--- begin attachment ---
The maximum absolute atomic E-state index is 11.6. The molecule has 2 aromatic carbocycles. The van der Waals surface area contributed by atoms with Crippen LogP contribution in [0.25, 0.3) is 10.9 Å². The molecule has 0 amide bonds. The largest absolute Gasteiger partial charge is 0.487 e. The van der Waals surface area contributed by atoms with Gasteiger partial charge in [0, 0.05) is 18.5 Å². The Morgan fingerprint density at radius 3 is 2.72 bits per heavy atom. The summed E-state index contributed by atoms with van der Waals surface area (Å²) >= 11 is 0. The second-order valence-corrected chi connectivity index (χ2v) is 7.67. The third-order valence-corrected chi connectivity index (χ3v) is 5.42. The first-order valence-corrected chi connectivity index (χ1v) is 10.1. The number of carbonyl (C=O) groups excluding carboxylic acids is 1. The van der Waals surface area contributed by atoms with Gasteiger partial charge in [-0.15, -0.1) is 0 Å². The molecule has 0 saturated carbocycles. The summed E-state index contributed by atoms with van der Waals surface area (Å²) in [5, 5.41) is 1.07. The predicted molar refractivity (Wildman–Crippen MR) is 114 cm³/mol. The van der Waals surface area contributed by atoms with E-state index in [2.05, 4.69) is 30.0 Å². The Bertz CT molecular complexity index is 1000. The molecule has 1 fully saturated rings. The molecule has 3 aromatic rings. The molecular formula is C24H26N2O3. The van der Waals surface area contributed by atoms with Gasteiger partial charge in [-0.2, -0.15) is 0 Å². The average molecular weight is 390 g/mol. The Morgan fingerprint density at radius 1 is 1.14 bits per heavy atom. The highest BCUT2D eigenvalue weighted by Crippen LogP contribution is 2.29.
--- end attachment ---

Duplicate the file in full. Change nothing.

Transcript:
The maximum absolute atomic E-state index is 11.6. The molecule has 2 aromatic carbocycles. The van der Waals surface area contributed by atoms with Crippen LogP contribution in [0.25, 0.3) is 10.9 Å². The molecule has 0 amide bonds. The largest absolute Gasteiger partial charge is 0.487 e. The van der Waals surface area contributed by atoms with Gasteiger partial charge in [0, 0.05) is 18.5 Å². The Morgan fingerprint density at radius 3 is 2.72 bits per heavy atom. The summed E-state index contributed by atoms with van der Waals surface area (Å²) >= 11 is 0. The second-order valence-corrected chi connectivity index (χ2v) is 7.67. The third-order valence-corrected chi connectivity index (χ3v) is 5.42. The first-order valence-corrected chi connectivity index (χ1v) is 10.1. The number of carbonyl (C=O) groups excluding carboxylic acids is 1. The van der Waals surface area contributed by atoms with Gasteiger partial charge in [-0.15, -0.1) is 0 Å². The molecule has 0 saturated carbocycles. The summed E-state index contributed by atoms with van der Waals surface area (Å²) in [5, 5.41) is 1.07. The predicted molar refractivity (Wildman–Crippen MR) is 114 cm³/mol. The van der Waals surface area contributed by atoms with E-state index in [2.05, 4.69) is 30.0 Å². The Bertz CT molecular complexity index is 1000. The molecule has 1 fully saturated rings. The molecule has 3 aromatic rings. The molecular formula is C24H26N2O3. The van der Waals surface area contributed by atoms with Gasteiger partial charge in [-0.2, -0.15) is 0 Å². The average molecular weight is 390 g/mol. The Morgan fingerprint density at radius 1 is 1.14 bits per heavy atom. The highest BCUT2D eigenvalue weighted by Crippen LogP contribution is 2.29.